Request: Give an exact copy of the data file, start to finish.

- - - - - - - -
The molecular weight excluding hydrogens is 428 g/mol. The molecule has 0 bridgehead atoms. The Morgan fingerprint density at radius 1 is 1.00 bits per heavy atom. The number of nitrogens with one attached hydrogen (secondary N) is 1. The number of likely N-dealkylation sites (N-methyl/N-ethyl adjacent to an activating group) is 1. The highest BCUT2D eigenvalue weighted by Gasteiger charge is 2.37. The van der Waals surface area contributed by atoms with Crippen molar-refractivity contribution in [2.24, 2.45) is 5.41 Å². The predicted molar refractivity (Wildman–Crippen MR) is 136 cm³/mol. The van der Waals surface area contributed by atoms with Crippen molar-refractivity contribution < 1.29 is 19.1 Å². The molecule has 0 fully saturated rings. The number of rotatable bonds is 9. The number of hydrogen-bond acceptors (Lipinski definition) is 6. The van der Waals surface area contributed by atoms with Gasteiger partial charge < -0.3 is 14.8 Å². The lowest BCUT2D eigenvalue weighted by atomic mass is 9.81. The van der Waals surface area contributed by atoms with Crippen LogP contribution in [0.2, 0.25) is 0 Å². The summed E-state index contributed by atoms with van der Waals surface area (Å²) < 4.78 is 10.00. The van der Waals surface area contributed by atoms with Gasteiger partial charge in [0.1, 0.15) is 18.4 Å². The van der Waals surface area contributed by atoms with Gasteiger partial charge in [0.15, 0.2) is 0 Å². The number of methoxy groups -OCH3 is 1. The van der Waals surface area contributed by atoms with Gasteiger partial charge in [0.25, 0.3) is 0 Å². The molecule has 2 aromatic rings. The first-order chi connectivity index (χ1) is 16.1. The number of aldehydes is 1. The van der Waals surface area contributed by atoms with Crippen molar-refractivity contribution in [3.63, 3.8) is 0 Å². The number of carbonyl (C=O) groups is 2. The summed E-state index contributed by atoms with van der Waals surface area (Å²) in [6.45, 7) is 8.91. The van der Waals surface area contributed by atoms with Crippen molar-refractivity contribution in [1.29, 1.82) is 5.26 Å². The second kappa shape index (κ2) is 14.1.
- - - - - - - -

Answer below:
The molecular weight excluding hydrogens is 428 g/mol. The molecule has 0 bridgehead atoms. The Morgan fingerprint density at radius 1 is 1.00 bits per heavy atom. The number of nitrogens with one attached hydrogen (secondary N) is 1. The number of likely N-dealkylation sites (N-methyl/N-ethyl adjacent to an activating group) is 1. The highest BCUT2D eigenvalue weighted by Gasteiger charge is 2.37. The van der Waals surface area contributed by atoms with Crippen molar-refractivity contribution in [2.24, 2.45) is 5.41 Å². The predicted molar refractivity (Wildman–Crippen MR) is 136 cm³/mol. The van der Waals surface area contributed by atoms with Crippen molar-refractivity contribution < 1.29 is 19.1 Å². The molecule has 0 fully saturated rings. The number of rotatable bonds is 9. The number of hydrogen-bond acceptors (Lipinski definition) is 6. The van der Waals surface area contributed by atoms with Gasteiger partial charge < -0.3 is 14.8 Å². The lowest BCUT2D eigenvalue weighted by atomic mass is 9.81. The van der Waals surface area contributed by atoms with Crippen LogP contribution in [0.2, 0.25) is 0 Å². The summed E-state index contributed by atoms with van der Waals surface area (Å²) < 4.78 is 10.00. The van der Waals surface area contributed by atoms with Gasteiger partial charge in [0.1, 0.15) is 18.4 Å². The van der Waals surface area contributed by atoms with Gasteiger partial charge in [0.15, 0.2) is 0 Å². The number of methoxy groups -OCH3 is 1. The van der Waals surface area contributed by atoms with Gasteiger partial charge in [0.25, 0.3) is 0 Å². The molecule has 2 aromatic rings. The first-order chi connectivity index (χ1) is 16.1. The number of aldehydes is 1. The van der Waals surface area contributed by atoms with Crippen molar-refractivity contribution in [3.63, 3.8) is 0 Å². The number of carbonyl (C=O) groups is 2. The summed E-state index contributed by atoms with van der Waals surface area (Å²) in [6.45, 7) is 8.91. The van der Waals surface area contributed by atoms with Crippen molar-refractivity contribution in [1.29, 1.82) is 5.26 Å². The second kappa shape index (κ2) is 14.1.